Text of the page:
Before the genre-leading beast that is Ace Combat arrives on the Xbox 360 later this year, another aeronautical sequel has landed in the form of Blazing Angels 2: Secret Missions of World War II.
The game's predecessor was a fairly mediocre release, which was dogged by its own choice of theme. In opting to focuses on military technology that was cutting edge sometime before rock 'n' roll hit the charts, the first Blazing Angels felt a little sluggish and unwieldy.
Perhaps in response to this, one of the most noteworthy additions to the second release in the series is the option to unlock, upgrade and fly a fairly substantial list of prototype aircraft loosely themed on unrealised designs of the era, with super-responsive handling and agility. Most are also fitted with semi-fictitious WWII weaponry, such as homing missiles, which clearly weren't in everyday use in the famous dogfights of WWII.
The artistic take on the grim reality of the Second World War also extends into some of the 18 sizable single-player missions that make up Blazing Angels' main content. Over the skies of Egypt, with the Pyramids resplendent below you, you will face a huge zeppelin foe, armed to the hilt with machine gun turrets and spewing forth waves of enemy fighters in a scene more reminiscent of a boss battle in classic shoot-'em-up 1945 than a typical arcade flight-sim.
Do not be mislead though, as Blazing Angels 2 is certainly not an outright 'alternate-reality' WWII release like the forthcoming Turning Point: Fall from Liberty. In fact the vast majority of the emphasis of Secret Missions of WWII is on more realistic content. Again, the controls are wonderfully responsive and simple, keeping things instinctive, and for those looking for something of a challenge, perhaps a little easy.
The thumb sticks and shoulder buttons handle all of your aerial manoeuvres, firepower and targeting, meaning most of your effort is spent not on struggling to keep your plane in the sky, but instead on keeping your targeting reticule on a foe's tail. Before unlocking the prototype planes, none of your weapons seek out their target automatically, though in the case of most rockets the leeway with regard to your accuracy is fairly generous in your favour. Ammunition also comes in liberal quantities, and throughout this is very much an arcade game, comparable in many ways with all kinds of action-shooters over and above more traditional flying games. If you've played Ace Combat you'll understand the kind of thrills on offer here.
Staying with the controls for the moment, there is also no way of locking your crosshair on to you rivals. Instead the camera can be locked-on by holding the left shoulder buttons. At first this is particularly difficult to get used to, as aircraft sweep behind you causing the camera to pan right round to your plane's nose, but soon you'll be wondering why this excellent feature doesn't appear in more flying games.
Along with the number of unlockable extra planes, the most substantial improvement to Blazing Angels is the visuals, which really do impress. The first game on the Xbox 360 felt very much like a direct port of the Xbox version, with very little extra attention put into graphical quality.
This time around Blazing Angels looks superb. The planes lack the polish of their contemporaries in Ace Combat 6, but the ground below you is incredibly detailed and well developed. Sweeping over Paris, famous landmarks are numerous, positioned with some accuracy and realised in fabulous detail. Around them hundreds of streets lined with 3D houses and rows of trees twist and wind, parks are alive with people and boats bob on the gentle ebb and flow of the water. Blazing Angels 2 really does boast one of the best landscapes seen in a game set in the skies, and at times its enchanting detail and varied layout can draw you in a little too close.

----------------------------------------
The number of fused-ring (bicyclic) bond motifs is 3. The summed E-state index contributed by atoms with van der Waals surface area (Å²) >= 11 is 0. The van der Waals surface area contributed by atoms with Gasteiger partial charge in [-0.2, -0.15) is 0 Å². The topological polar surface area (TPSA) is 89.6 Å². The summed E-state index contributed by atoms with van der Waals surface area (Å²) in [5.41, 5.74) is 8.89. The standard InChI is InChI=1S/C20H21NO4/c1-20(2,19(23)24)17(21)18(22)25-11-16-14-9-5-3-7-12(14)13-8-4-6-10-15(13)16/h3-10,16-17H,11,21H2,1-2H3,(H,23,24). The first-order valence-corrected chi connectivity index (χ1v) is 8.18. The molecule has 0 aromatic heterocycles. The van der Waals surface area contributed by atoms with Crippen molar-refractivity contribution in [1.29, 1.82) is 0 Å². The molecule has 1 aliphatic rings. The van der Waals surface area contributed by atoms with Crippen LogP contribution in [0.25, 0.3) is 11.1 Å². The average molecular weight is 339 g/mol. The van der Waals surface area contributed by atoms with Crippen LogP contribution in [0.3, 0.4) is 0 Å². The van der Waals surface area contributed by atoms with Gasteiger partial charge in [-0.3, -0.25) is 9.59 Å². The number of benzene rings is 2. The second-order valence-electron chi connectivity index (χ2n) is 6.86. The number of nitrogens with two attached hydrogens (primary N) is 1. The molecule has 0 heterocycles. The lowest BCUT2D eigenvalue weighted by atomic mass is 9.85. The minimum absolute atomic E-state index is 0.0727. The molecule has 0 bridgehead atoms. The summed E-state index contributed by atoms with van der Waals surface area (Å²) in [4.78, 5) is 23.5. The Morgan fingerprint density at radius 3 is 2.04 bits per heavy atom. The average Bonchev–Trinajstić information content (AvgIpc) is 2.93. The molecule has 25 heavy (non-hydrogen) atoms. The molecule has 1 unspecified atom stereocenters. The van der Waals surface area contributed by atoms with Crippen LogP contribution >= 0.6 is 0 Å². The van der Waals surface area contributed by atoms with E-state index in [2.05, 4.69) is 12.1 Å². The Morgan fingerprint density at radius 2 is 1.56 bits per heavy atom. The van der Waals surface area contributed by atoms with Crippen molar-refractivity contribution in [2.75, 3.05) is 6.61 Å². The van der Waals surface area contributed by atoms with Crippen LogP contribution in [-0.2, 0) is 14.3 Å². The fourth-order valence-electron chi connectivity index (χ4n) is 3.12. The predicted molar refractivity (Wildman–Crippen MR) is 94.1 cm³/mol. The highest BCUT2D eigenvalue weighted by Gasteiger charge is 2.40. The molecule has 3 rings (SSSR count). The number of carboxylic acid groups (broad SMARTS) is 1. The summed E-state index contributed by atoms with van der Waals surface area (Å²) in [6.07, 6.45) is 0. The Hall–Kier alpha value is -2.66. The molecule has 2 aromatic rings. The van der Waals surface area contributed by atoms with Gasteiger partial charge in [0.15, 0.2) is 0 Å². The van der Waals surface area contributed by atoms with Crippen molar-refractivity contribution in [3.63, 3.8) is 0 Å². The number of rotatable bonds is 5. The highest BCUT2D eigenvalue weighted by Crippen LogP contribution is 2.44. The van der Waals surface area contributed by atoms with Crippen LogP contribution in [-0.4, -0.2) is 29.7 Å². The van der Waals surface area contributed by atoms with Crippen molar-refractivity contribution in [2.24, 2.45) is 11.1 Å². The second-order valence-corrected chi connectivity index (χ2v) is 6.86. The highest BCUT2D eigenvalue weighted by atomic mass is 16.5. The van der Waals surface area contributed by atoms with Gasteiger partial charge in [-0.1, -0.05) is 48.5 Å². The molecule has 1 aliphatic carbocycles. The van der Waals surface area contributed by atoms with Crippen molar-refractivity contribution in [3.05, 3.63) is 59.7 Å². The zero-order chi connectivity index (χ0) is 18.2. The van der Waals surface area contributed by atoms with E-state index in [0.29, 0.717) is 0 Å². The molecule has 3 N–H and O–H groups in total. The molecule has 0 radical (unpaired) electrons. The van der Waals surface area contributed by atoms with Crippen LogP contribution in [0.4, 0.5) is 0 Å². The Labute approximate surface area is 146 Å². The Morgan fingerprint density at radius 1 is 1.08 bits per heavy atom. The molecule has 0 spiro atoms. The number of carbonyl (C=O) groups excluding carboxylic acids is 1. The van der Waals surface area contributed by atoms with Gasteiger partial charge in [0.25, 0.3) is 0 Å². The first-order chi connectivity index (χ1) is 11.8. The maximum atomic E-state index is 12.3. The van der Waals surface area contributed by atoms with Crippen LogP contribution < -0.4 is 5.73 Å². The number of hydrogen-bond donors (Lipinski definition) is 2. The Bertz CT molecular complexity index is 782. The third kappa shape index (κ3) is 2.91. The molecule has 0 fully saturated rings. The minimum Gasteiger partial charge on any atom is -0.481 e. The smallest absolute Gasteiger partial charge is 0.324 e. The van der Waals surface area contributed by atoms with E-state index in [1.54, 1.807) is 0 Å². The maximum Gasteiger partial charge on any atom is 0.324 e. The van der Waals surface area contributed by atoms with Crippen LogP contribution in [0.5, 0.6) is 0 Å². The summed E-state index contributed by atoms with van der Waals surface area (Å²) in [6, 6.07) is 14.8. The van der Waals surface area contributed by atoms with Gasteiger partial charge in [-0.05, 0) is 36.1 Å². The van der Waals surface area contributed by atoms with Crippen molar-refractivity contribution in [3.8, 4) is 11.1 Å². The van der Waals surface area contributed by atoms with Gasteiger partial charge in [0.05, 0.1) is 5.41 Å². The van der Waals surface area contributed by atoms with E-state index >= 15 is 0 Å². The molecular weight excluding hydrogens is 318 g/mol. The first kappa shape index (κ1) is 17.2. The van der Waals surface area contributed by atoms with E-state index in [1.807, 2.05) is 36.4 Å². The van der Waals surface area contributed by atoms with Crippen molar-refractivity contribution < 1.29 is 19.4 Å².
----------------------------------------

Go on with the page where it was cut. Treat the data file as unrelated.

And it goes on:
Hidden stunt tokens and other secondary targets that unlock extra content are also tucked between buildings and below bridges, encouraging replays and tempting you to clip your wings on the ground while exploring hard-to-reach areas. As well as the physical intricacies and stylistic flair of each level, the skies are also very pretty indeed. Clouds look very realistic, and change in colour and texture throughout the game, dependent on the sun's position in the sky. As the air fills with planes, things begin to look immense. A fog does hang heavy in the distance, hiding distant detail, but otherwise there is very little to complain about in terms of Blazing Angels 2's appearance - aside from a bit of screen tearing here and there. The sound is closer to average and, though of decent quality, it regularly falls back on the tired old stereotypes of jolly, posh Brits and the kind of score we've heard all too often in Medal of Honor games.
Sadly, when it comes to gameplay, the missions begin to feel slightly repetitive and occasionally are drawn out. Most see you destroying waves of incoming planes before moving on to a larger target, and all too often feel very pedestrian Those that ask you to perform more unusual tasks such as stealth kills feel somewhat awkward and unworkable within the genre's setting. The multiplayer is great however, and filled with opportunities to tussle in the skies above beautifully realised versions of Rome and the Himalayas.
While Blazing Angels 2 has its faults, it is still a decent title and a marked improvement on the first instalment from Ubisoft's Romania studio. If you're looking for a complex, challenging flying game then you're better off spending your cash elsewhere, but if you fancy some light-hearted arcade action and know you'll make use of the multiplayer mode, or just have some leftover enthusiasm for WWII games, this could be the one for you.